4. Narcissists Use Projection To Play The Victim

Narcissistic projection makes you feel sorry for him. It’s never his or her fault that terrible things happen. You can’t blame a victim – right? They’re the ones who were wronged. The narcissists believes they’re perfect, so clearly anything wrong in their relationships isn’t because of their behavior. They love to be the victim. On top of projecting blame onto someone else, they also grab the spotlight while others help them.

Dealing with narcissistic projection of victimhood.  If you’re an empath, pay special attention to the kind of people you choose to help. Look for the lies and gaps in a narcissist’s story. Empaths and narcissists tend to be attracted to each other, and empaths are always the losers.

5. Narcissists Know When To Drop The Act

When narcissists know they have their target-turned-victim under their thumbs, they drop their charming acts. And quickly. This allows narcissists to assert dominance and really display their narcissistic traits. At this point, the victim will have a last, slight chance to escape and expose a narcissist before having to deal with even greater damage if choosing to stay in the abusive relationship. Continue reading “How Narcissists Use Projection And What You Can Do”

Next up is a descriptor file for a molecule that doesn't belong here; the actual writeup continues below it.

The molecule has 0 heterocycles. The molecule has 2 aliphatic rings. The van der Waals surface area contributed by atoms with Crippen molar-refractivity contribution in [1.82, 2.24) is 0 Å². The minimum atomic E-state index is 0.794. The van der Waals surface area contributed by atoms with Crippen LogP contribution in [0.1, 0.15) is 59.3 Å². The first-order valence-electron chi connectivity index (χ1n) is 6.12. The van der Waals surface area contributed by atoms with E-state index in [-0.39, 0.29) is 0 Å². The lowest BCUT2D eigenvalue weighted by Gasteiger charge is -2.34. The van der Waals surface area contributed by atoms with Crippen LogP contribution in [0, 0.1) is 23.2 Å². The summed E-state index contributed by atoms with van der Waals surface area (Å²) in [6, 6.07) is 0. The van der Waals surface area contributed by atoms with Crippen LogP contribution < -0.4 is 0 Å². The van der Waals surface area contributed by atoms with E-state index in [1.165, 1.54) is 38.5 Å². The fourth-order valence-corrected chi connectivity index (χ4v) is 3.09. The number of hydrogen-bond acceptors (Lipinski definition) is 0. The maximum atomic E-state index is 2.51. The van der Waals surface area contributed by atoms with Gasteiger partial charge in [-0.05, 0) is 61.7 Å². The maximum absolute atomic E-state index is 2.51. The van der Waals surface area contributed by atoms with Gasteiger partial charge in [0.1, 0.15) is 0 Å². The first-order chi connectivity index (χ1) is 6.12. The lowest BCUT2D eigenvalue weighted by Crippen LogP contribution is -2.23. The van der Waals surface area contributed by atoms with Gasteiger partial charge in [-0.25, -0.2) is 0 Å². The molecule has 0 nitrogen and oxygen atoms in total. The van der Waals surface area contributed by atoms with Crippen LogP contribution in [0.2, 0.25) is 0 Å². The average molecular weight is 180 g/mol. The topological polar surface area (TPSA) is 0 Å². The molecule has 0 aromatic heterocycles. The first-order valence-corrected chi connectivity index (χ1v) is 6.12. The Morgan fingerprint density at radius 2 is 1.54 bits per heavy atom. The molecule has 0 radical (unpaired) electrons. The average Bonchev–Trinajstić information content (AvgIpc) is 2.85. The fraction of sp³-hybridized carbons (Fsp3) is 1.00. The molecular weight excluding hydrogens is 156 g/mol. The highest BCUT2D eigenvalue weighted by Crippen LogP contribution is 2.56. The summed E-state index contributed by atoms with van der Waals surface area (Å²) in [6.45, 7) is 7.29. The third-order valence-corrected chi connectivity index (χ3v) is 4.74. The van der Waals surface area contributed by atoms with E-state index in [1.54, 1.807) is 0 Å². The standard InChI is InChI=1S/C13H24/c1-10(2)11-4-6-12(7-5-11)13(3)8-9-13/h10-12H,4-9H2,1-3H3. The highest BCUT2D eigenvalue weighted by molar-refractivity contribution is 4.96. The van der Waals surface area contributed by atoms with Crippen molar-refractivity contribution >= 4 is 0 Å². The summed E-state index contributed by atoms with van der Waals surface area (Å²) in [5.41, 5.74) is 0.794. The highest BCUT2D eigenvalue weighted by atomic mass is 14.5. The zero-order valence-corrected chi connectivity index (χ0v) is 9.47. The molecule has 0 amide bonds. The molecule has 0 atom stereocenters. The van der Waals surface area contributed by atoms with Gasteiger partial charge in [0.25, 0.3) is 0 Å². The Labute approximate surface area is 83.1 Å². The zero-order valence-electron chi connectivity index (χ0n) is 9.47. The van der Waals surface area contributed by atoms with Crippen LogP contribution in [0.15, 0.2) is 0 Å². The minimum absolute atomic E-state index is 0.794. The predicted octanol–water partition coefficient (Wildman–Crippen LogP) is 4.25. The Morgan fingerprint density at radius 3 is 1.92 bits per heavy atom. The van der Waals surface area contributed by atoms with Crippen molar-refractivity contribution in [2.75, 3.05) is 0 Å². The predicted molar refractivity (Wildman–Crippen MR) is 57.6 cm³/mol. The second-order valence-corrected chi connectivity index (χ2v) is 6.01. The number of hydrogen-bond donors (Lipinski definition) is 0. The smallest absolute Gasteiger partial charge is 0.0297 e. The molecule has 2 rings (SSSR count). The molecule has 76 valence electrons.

Posted in Alienated children, Alienation, Narcissism, Narcopath, NPD (Narcissistic Personality Disorder), Parental Alienation PA

Dissociation And Confabulation In Narcissistic Disorders

Narcissists and psychopaths dissociate (erase memories) a lot (are amnesiac) because their contact with the world and with others is via a fictitious construct: The false self. Narcissists never experience reality directly but through a distorting lens darkly. They get rid of any information that challenges their grandiose self-perception and the narrative they had constructed to explicate, excuse and legitimize their antisocial, self-centred and exploitative behaviors, choices and idiosyncrasies.